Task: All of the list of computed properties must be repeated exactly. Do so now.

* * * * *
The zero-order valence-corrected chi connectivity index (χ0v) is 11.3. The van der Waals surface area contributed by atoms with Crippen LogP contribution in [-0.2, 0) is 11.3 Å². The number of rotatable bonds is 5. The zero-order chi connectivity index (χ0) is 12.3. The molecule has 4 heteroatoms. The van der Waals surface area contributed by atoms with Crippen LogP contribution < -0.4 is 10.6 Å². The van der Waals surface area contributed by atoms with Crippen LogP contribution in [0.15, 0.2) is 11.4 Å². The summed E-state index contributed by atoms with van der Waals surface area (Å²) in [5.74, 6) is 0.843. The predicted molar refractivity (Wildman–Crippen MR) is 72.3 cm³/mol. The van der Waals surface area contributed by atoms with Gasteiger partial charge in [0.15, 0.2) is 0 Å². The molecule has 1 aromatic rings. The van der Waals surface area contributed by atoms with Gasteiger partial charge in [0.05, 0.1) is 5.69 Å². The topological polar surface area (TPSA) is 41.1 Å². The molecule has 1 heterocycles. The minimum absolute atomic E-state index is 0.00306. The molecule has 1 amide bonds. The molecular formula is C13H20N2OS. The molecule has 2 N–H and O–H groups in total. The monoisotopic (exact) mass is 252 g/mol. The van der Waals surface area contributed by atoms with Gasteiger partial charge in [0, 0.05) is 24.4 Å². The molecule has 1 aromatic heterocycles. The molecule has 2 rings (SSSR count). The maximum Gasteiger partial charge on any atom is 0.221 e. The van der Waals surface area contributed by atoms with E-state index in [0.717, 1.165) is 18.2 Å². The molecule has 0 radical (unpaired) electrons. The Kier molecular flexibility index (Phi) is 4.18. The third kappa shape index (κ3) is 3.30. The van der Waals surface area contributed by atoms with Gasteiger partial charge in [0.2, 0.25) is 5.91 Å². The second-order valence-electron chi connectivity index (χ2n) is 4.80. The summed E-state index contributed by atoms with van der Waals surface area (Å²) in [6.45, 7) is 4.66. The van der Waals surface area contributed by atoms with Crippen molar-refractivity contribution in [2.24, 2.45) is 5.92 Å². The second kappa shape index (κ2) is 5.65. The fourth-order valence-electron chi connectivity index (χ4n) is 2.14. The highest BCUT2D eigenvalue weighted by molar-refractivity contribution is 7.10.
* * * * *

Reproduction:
The zero-order valence-corrected chi connectivity index (χ0v) is 11.3. The van der Waals surface area contributed by atoms with Crippen LogP contribution in [-0.2, 0) is 11.3 Å². The number of rotatable bonds is 5. The zero-order chi connectivity index (χ0) is 12.3. The molecule has 4 heteroatoms. The van der Waals surface area contributed by atoms with Crippen LogP contribution < -0.4 is 10.6 Å². The van der Waals surface area contributed by atoms with Crippen LogP contribution in [0.15, 0.2) is 11.4 Å². The summed E-state index contributed by atoms with van der Waals surface area (Å²) in [5.74, 6) is 0.843. The predicted molar refractivity (Wildman–Crippen MR) is 72.3 cm³/mol. The van der Waals surface area contributed by atoms with Gasteiger partial charge in [0.15, 0.2) is 0 Å². The molecule has 1 aromatic rings. The van der Waals surface area contributed by atoms with Gasteiger partial charge in [0.05, 0.1) is 5.69 Å². The topological polar surface area (TPSA) is 41.1 Å². The molecule has 1 heterocycles. The minimum absolute atomic E-state index is 0.00306. The molecule has 1 amide bonds. The molecular formula is C13H20N2OS. The molecule has 2 N–H and O–H groups in total. The monoisotopic (exact) mass is 252 g/mol. The van der Waals surface area contributed by atoms with Gasteiger partial charge in [0, 0.05) is 24.4 Å². The molecule has 1 aromatic heterocycles. The molecule has 2 rings (SSSR count). The maximum Gasteiger partial charge on any atom is 0.221 e. The van der Waals surface area contributed by atoms with E-state index in [0.717, 1.165) is 18.2 Å². The molecule has 0 radical (unpaired) electrons. The Kier molecular flexibility index (Phi) is 4.18. The third kappa shape index (κ3) is 3.30. The van der Waals surface area contributed by atoms with Gasteiger partial charge in [0.2, 0.25) is 5.91 Å². The second-order valence-electron chi connectivity index (χ2n) is 4.80. The summed E-state index contributed by atoms with van der Waals surface area (Å²) in [6.45, 7) is 4.66. The van der Waals surface area contributed by atoms with Crippen molar-refractivity contribution in [2.24, 2.45) is 5.92 Å². The second kappa shape index (κ2) is 5.65. The fourth-order valence-electron chi connectivity index (χ4n) is 2.14. The highest BCUT2D eigenvalue weighted by molar-refractivity contribution is 7.10.